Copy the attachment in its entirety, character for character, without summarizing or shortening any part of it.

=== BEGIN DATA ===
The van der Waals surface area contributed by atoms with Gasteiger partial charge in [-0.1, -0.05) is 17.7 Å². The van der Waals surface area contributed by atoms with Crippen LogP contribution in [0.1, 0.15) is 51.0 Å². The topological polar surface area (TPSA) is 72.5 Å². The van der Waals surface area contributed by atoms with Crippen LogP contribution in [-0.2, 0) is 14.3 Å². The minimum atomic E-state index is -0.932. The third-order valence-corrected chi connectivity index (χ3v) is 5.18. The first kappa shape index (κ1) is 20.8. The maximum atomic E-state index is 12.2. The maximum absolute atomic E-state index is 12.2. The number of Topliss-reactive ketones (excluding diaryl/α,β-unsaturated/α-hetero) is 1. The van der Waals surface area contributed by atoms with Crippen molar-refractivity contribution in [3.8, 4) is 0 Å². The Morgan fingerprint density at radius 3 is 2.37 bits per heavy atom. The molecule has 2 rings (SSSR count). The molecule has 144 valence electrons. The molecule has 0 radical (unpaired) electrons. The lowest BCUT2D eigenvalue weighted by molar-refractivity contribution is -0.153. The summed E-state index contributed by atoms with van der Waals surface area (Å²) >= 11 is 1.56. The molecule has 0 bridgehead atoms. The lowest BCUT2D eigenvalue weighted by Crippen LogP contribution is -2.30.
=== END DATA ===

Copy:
The van der Waals surface area contributed by atoms with Gasteiger partial charge in [-0.1, -0.05) is 17.7 Å². The van der Waals surface area contributed by atoms with Crippen LogP contribution in [0.1, 0.15) is 51.0 Å². The topological polar surface area (TPSA) is 72.5 Å². The van der Waals surface area contributed by atoms with Crippen LogP contribution in [-0.2, 0) is 14.3 Å². The minimum atomic E-state index is -0.932. The third-order valence-corrected chi connectivity index (χ3v) is 5.18. The first kappa shape index (κ1) is 20.8. The maximum atomic E-state index is 12.2. The maximum absolute atomic E-state index is 12.2. The number of Topliss-reactive ketones (excluding diaryl/α,β-unsaturated/α-hetero) is 1. The van der Waals surface area contributed by atoms with Crippen molar-refractivity contribution in [3.8, 4) is 0 Å². The Morgan fingerprint density at radius 3 is 2.37 bits per heavy atom. The molecule has 2 rings (SSSR count). The molecule has 144 valence electrons. The molecule has 0 radical (unpaired) electrons. The lowest BCUT2D eigenvalue weighted by molar-refractivity contribution is -0.153. The summed E-state index contributed by atoms with van der Waals surface area (Å²) >= 11 is 1.56. The molecule has 0 bridgehead atoms. The lowest BCUT2D eigenvalue weighted by Crippen LogP contribution is -2.30.